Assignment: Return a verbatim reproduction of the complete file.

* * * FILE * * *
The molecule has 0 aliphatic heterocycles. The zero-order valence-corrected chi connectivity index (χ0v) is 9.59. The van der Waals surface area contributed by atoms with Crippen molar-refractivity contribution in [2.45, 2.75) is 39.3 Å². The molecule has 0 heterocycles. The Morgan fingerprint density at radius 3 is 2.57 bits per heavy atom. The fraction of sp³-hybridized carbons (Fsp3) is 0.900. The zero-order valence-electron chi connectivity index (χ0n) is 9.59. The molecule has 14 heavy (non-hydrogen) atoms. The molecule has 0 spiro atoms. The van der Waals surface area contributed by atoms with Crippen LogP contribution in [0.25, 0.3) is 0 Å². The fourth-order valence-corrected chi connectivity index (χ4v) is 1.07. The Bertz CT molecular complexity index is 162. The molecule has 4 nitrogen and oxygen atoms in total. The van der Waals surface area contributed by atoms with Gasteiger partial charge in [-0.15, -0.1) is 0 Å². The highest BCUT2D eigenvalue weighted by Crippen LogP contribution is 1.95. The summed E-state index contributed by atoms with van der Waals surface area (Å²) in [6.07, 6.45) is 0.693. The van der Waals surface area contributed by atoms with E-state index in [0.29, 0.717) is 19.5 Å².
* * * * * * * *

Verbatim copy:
The molecule has 0 aliphatic heterocycles. The zero-order valence-corrected chi connectivity index (χ0v) is 9.59. The van der Waals surface area contributed by atoms with Crippen molar-refractivity contribution in [2.45, 2.75) is 39.3 Å². The molecule has 0 heterocycles. The Morgan fingerprint density at radius 3 is 2.57 bits per heavy atom. The fraction of sp³-hybridized carbons (Fsp3) is 0.900. The zero-order valence-electron chi connectivity index (χ0n) is 9.59. The molecule has 14 heavy (non-hydrogen) atoms. The molecule has 0 spiro atoms. The van der Waals surface area contributed by atoms with Crippen LogP contribution in [0.25, 0.3) is 0 Å². The fourth-order valence-corrected chi connectivity index (χ4v) is 1.07. The Bertz CT molecular complexity index is 162. The molecule has 4 nitrogen and oxygen atoms in total. The van der Waals surface area contributed by atoms with Gasteiger partial charge in [-0.15, -0.1) is 0 Å². The highest BCUT2D eigenvalue weighted by Crippen LogP contribution is 1.95. The summed E-state index contributed by atoms with van der Waals surface area (Å²) in [6.07, 6.45) is 0.693. The van der Waals surface area contributed by atoms with E-state index in [0.29, 0.717) is 19.5 Å².